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Data from: Genetic variation for antibiotic persistence in Escherichia coli

Citation

Stewart, Balint; Rozen, Daniel E (2011), Data from: Genetic variation for antibiotic persistence in Escherichia coli, Dryad, Dataset, https://doi.org/10.5061/dryad.h7d843j6

Abstract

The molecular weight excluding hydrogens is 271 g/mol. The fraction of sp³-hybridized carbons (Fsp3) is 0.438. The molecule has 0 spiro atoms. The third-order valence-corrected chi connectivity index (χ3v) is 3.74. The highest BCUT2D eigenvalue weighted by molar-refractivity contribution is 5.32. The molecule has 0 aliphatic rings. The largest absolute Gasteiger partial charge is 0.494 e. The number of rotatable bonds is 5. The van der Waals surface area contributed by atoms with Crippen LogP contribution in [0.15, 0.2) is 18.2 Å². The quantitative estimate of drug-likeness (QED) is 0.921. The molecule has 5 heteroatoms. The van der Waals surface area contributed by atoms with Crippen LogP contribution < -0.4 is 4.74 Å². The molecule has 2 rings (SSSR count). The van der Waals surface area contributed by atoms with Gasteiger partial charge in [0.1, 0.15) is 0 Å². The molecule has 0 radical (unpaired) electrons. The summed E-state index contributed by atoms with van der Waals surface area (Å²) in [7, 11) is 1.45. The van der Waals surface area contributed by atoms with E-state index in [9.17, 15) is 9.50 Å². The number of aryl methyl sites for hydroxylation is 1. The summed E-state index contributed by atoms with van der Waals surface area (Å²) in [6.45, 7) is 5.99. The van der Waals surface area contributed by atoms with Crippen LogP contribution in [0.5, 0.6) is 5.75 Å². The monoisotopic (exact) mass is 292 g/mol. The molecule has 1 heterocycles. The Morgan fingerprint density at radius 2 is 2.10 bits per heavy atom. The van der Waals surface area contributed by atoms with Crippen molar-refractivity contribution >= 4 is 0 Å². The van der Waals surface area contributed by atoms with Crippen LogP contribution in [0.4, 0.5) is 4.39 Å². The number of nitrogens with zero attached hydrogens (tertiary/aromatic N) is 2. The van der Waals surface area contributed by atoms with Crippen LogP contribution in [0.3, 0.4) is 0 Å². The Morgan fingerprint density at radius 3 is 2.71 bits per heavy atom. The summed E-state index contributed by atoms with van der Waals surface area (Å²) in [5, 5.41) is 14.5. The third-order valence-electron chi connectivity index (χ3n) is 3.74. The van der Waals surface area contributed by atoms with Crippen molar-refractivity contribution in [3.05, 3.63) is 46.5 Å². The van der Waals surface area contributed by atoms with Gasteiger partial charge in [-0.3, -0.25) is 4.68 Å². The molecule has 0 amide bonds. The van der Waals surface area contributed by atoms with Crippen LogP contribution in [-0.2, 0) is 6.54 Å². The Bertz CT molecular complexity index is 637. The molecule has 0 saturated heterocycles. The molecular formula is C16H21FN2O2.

Bacterial persistence describes a heterogenous response to antibiotics in clonal populations of bacteria due to phenotypic variation within the population, with a small proportion of cells surviving treatment even at very high concentrations of drug. The aim of this study was to determine whether different natural isolates of E. coli, selected at random from a collection representing the spectrum of genetic diversity in the species, generate different fractions of persister cells. Despite comparable minimum inhibitory concentrations (MICs) to the antibiotics between the different strains, highly significant variation was observed in persister fractions following exposure to ampicillin, streptomycin or norfloxacin. Survival following treatment with one drug did not, however, correlate with survival against another. Finally, using competition assays we quantify fitness benefits of persistence. These results show that different strains of E. coli vary markedly in their response to antibiotics despite comparable genetic susceptibility and indicate different mechanisms of evolved persistence to different antibiotics.

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